Francis Sellers Collins helped lead the International Human Genome Sequencing Consortium, which helped describe the DNA sequence of the human genome by 2001, and he helped develop technologies used in molecular genetics while working in the US in the twentieth and twenty-first centuries. He directed the US National Center for Human Genome Research (NCHGR), which became the National Human Genome Research Institute (NHGRI), of the US National Institutes of Health (NIH), located in Bethesda, Maryland, from 1993 to 2008. Collins led teams of researchers to use data on human genomes to investigate the genetic aspects of diseases and treatments, the variations among people in terms of their DNA sequences, and the evolution of humans. Collins became director of the NIH in 2009. Some criticized him for his Christian faith and its possible impacts on science funding through the NIH, such as for stem cell research, cloning, and embryonic genetic testing. As a director of the NHGRI and the NIH, Collins helped shape the structures and aims of projects in biology that pursue what he called big science, and he helped relate those projects to federal governments and to private companies.
Portrayed as the Manhattan Project of the late 20th century, the Human Genome Project, or HGP, not only undertook the science of sequencing the human genome but also the ethics of it. For this thesis I ask how the HGP did this; what was the range of possibilities of goods and evils imagined by the HGP; and what, if anything, was left out. I show that the Ethical, Legal, and Social Implications, or ELSI, research program of the HGP was inscribed with the competencies of the professional field of bioethics, which had lent itself useful for governing biomedical science and technology earlier in the 20th century. Drawing on a sociological framework for understanding the development of professional bioethics, I describe the development of ELSI, and I note how the given-in-advance boundaries between authorized and unauthorized questions shaped not only its formation but also biased technologically based conceptualizations of social problems and potential solutions.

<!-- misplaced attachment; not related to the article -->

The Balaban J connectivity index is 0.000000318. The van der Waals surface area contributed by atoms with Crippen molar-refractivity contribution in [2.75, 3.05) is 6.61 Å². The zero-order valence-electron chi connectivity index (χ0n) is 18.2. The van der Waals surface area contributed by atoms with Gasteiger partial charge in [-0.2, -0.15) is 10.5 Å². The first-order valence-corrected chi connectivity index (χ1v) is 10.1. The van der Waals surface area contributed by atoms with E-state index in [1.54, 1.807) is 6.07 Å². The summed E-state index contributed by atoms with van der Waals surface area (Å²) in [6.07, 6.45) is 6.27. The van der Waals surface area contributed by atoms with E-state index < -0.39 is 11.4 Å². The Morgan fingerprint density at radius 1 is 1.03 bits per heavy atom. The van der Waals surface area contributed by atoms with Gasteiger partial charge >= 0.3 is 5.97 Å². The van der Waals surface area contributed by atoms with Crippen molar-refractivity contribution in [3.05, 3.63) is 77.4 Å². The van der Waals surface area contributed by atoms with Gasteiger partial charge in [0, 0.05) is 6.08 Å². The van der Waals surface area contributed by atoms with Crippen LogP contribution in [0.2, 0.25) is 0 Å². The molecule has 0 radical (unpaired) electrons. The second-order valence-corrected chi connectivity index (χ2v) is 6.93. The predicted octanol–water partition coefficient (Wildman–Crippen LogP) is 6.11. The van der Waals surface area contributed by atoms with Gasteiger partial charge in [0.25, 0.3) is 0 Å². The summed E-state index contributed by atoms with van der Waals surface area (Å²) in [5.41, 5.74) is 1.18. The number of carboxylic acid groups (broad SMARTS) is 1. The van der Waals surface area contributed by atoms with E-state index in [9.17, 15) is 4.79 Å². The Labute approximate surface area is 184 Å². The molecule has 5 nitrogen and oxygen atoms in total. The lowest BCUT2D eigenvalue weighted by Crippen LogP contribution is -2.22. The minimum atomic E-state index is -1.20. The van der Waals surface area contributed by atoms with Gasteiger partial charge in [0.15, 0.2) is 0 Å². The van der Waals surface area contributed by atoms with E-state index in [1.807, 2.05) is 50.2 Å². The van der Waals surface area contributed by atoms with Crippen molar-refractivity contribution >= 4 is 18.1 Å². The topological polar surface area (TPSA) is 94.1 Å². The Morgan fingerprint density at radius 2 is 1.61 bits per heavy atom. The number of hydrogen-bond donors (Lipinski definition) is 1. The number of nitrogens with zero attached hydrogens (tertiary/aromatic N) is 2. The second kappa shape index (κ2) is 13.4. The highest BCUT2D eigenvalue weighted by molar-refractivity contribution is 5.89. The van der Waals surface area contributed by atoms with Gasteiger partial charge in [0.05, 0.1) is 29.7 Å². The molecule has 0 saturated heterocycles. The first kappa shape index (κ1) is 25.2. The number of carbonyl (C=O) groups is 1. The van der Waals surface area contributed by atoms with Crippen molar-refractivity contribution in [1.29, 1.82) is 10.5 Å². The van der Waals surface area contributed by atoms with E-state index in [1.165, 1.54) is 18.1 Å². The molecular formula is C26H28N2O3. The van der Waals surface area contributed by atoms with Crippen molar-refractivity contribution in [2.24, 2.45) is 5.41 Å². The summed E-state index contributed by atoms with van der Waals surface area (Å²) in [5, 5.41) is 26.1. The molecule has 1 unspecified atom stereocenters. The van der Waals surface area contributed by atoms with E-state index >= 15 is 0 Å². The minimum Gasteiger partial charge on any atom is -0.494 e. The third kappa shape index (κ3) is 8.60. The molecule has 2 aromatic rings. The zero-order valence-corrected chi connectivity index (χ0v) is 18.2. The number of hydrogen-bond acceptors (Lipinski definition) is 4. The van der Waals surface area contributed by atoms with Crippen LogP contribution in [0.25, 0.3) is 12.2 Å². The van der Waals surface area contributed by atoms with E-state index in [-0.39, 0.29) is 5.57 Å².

The Human Genome Project (HGP) was an international scientific effort to sequence the entire human genome, that is, to produce a map of the base pairs of DNA in the human chromosomes, most of which do not vary among individuals. The HGP started in the US in 1990 as a public effort and included scientists and laboratories located in France, Germany, Japan, China, and the United Kingdom. Scientists hypothesized that mapping and sequencing the human genome would facilitate better theories of human development, the genetic causes and predispositions for a number of diseases, and individualized medicine. The HGP, alongside the private effort taken up by the company Celera Genomics, released a working draft of the human genome in 2001 and a complete sequence in 2003. The history of the HGP ripples beyond biomedical science and technology into the social, economic, and political.
Charles Robert Cantor helped sequence the human genome, and he developed methods to non-invasively determine the genes in human fetuses. Cantor worked in the US during the twentieth and twenty-first centuries. His early research focused on oligonucleotides, small molecules of DNA or RNA. That research enabled the development of a technique that Cantor subsequently used to describe nucleotide sequences of DNA, a process called sequencing, in humans. Cantor was the principal scientist for the Human Genome Project, for which scientists sequenced the entirety of the human genome in 2003. Afterwards, Cantor became the chief scientific officer for Sequenom Inc., a company that provided non-invasive prenatal genetic testing. Such tests use a pregnant woman's blood to identify genetic mutations in a fetus during the first trimester of pregnancy.
George McDonald Church studied DNA from living and from extinct species in the US during the twentieth and twenty-first centuries. Church helped to develop and refine techniques with which to describe the complete sequence of all the DNA nucleotides in an organism's genome, techniques such as multiplex sequencing, polony sequencing, and nanopore sequencing. Church also contributed to the Human Genome Project, and in 2005 he helped start a company, the Personal Genome Project. Church proposed to use DNA from extinct species to clone and breed new organisms from those species.